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A novel flavivirus, provisionally named Bamaga virus (BgV), was isolated from Culex annulirostris mosquitoes collected from northern Australia. Phylogenetic analysis of the complete nucleotide sequence of the BgV genome revealed it clustered with the yellow fever virus (YFV) group, and was most closely related to Edge Hill virus (EHV), another Australian(More)
West Nile virus (WNV) is an important emerging neurotropic virus, responsible for increasingly severe encephalitis outbreaks in humans and horses worldwide. However, the mechanism by which the virus gains entry to the brain (neuroinvasion) remains poorly understood. Hypotheses of hematogenous and transneural entry have been proposed for WNV neuroinvasion,(More)
Viruses of intermediate virulence are defined as isolates causing an intermediate morbidity/mortality rate in a specific animal model system, involving specific host and inoculation parameters (e.g. dose and route). Therefore, variable disease phenotype may exist between animals that develop severe disease or die and those that are asymptomatic or survive(More)
The peripheral innate immune response to West Nile virus (WNV) is crucial for control of virus spread to the central nervous system. Therefore, transcriptomes encoding the innate immune response proteins against WNV were investigated in peripheral blood mononuclear cells (PBMCs) of New Zealand White rabbits, a recently established novel rabbit model for WNV(More)
Worldwide, West Nile virus (WNV) causes encephalitis in humans, horses, and birds. The Kunjin strain of WNV (WNVKUN) is endemic to northern Australia, but infections are usually asymptomatic. In 2011, an unprecedented outbreak of equine encephalitis occurred in southeastern Australia; most of the ≈900 reported cases were attributed to a newly emerged WNVKUN(More)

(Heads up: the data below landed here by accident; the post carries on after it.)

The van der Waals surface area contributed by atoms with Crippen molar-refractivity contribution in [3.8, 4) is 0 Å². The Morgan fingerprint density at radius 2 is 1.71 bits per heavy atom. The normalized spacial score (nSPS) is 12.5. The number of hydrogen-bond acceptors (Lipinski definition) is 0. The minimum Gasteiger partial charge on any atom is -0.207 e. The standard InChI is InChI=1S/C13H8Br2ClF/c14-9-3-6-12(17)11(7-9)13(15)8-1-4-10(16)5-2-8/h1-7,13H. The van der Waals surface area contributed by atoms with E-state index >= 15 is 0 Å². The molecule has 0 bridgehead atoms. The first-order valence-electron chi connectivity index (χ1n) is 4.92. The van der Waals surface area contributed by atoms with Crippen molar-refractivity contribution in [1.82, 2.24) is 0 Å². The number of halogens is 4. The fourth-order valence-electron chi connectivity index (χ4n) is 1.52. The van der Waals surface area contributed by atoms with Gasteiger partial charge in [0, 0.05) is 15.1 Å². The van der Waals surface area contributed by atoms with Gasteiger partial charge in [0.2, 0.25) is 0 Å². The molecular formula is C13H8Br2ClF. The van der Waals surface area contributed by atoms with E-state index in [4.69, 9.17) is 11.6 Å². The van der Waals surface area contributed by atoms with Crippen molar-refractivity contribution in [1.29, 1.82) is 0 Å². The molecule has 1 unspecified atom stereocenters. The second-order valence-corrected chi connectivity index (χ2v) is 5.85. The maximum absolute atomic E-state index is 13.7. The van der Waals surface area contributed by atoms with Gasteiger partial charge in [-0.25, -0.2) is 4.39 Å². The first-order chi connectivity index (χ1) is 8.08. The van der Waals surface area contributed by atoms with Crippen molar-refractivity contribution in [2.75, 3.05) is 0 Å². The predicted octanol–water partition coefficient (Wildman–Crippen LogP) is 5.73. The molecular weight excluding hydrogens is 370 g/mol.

The economic impact of non-lethal human and equine West Nile virus (WNV) disease is substantial, since it is the most common presentation of the infection. Experimental infection with virulent WNV strains in the mouse and hamster models frequently results in severe neural infection and moderate to high mortality, both of which are not representative(More)
We previously showed that New Zealand White (NZWRs) and cottontail rabbits (CTRs) are a suitable model for studying immune mechanisms behind virus control and non-lethal neuropathogenesis associated with West Nile virus (WNV) and Murray Valley encephalitis virus (MVEV) infections. In the current study, we observed that MVEV infection induced high IFNα,(More)
Most natural West Nile virus (WNV) infections in humans and horses are subclinical or sub-lethal and non-encephalitic. Yet, the main focus of WNV research remains on the pathogenesis of encephalitic disease, mainly conducted in mouse models. We characterized host responses during subclinical WNV infection in horses and compared outcomes with those obtained(More)
CASE REPORT A 6-week-old Thoroughbred filly was presented for evaluation of an expansile mass overlying the right nasal passage and causing respiratory stertor. On skull radiographs, there was a loculated, soft tissue-opaque mass identified dorsal to the right upper premolars and effacing the right nasal cavity. Computed tomography (CT) revealed a locally(More)
West Nile virus (WNV) is one of the most common causes of epidemic viral encephalitis in horses worldwide. Peripheral blood mononuclear cells (PBMCs) are amongst the first to encounter the virus following a mosquito bite. This study aimed to elucidate the transcription kinetics of cytokine, Toll-like receptor (TLRs) and TLRs-associated genes following WNV(More)
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